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Apocrypha



Old Testament deuterocanonical
ROMAN CATHOLIC CHURCH
Book of Baruch
Letter of Jeremiah
1st and 2nd Books of Maccabees
Stories from Daniel:
Song of the Three
Susanna
Bel and the Dragon
Parts of the Book of Esther
EASTERN CHURCHES
Tobit
Judith
Wisdom of Solomon
Ecclesiasticus
New Testament deuterocanonical
Letter to the Hebrews
Letter of James
2nd letter of Peter
2nd and 3rd letters of John
Letter of Jude
Revelation to John

In Christianity and Judaism, non-canonical works. Apocrypha are works that were not included in the Old Testament and/or the New Testament.
The term comes from the Greek, meaning "what is hidden". It is sometimes suggested that originally the term could have expressed something positive; in almost all religious structures, esoteric texts represent the part of the religious message that is reserved for the elite. However, it would develop into derogative term, as another way of expressing "false".
Apocrypha are often works created by certain groups, representing ideas that at the time, or later in history, deviated from mainstream theological concepts. Apocrypha may also have come about by being deemed superfluous to the accepted works.
Much apocrypha is considered valuable by the main religious orientation, but almost never considered as divinely inspired.
Pseudepigrapha are texts considered false, but considered written by an actual biblical figure. Deuterocanonical work is used for both Christian Old Testament as well as the New Testament, but with different meanings. In the case of the Old Testament, deuterocanonical is used for texts that are accepted in one canon but not in all. In the New Testament, it indicates texts that belong to a later stage in the theological development, or rather texts written after the time they are attributed. The case with this body of deuterocanonical work, is that it has become part of the Christian canon. Hence, being canonical, these works are called by the term deuterocanonical, but may not be called apocrypha.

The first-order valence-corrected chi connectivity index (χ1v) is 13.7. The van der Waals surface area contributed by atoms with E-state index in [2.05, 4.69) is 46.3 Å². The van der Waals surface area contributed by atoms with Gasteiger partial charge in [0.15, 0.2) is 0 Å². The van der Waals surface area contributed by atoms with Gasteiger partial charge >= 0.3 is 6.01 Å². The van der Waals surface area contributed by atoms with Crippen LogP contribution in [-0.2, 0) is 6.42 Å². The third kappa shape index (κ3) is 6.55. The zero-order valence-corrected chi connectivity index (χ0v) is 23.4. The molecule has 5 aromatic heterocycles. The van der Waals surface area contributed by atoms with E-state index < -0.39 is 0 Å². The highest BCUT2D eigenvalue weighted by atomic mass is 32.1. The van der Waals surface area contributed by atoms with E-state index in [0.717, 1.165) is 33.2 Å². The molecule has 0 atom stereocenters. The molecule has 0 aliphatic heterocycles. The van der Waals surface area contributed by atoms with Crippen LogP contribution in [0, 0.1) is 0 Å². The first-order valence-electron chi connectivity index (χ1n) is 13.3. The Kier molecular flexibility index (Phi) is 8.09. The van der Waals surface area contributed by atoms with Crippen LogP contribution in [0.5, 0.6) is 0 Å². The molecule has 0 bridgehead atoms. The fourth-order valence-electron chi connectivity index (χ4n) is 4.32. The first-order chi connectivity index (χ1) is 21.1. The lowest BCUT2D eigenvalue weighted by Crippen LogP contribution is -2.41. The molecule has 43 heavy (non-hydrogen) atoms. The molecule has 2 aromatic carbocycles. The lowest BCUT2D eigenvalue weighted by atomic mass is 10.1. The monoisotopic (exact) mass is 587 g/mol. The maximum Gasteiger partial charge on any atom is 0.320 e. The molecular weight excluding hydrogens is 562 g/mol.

A very interesting part of the history of the early church are the apocryphal gospels, from which there are clear indications to alternative understandings to the core concepts of Christianity altogether.
The use of apocrypha as non-canonical was first used around year 400 by the Christian scholar, St. Jerome, when translating the Bible into Latin. His will to abandon several of the works belonging to the Old Testament was overruled by the Council of Trent in 1546, which only excluded the 3. and 4. Book of Maccabees, the Prayer of Manasseh, Psalm 151, and the 1. and 2. Books of Esdras.
In the New Testaments the apocrypha covers all types of texts, from gospels, acts, epistles to apocalypses and wisdom books. Some of these works come from Gnostic groups, some from certain sects. It seems likely that for several generations, before the establishment of a Christian canon, the different texts that would later be deemed apocrypha enjoyed great influence. Some were, however, important only to certain sects. These texts were expressions of theological theories, as well as tools for missionary activities.
At the Council of Jamnia in 90 CE, Jewish scholars revised the content of the Old Testament, or Septuagint (Greek translation of the Jewish Bible), by which several texts were abandoned. The abandoned texts are still part of Jewish theological tradition, and collected in the Sefarim Hizonim in the Talmud.




By Tore Kjeilen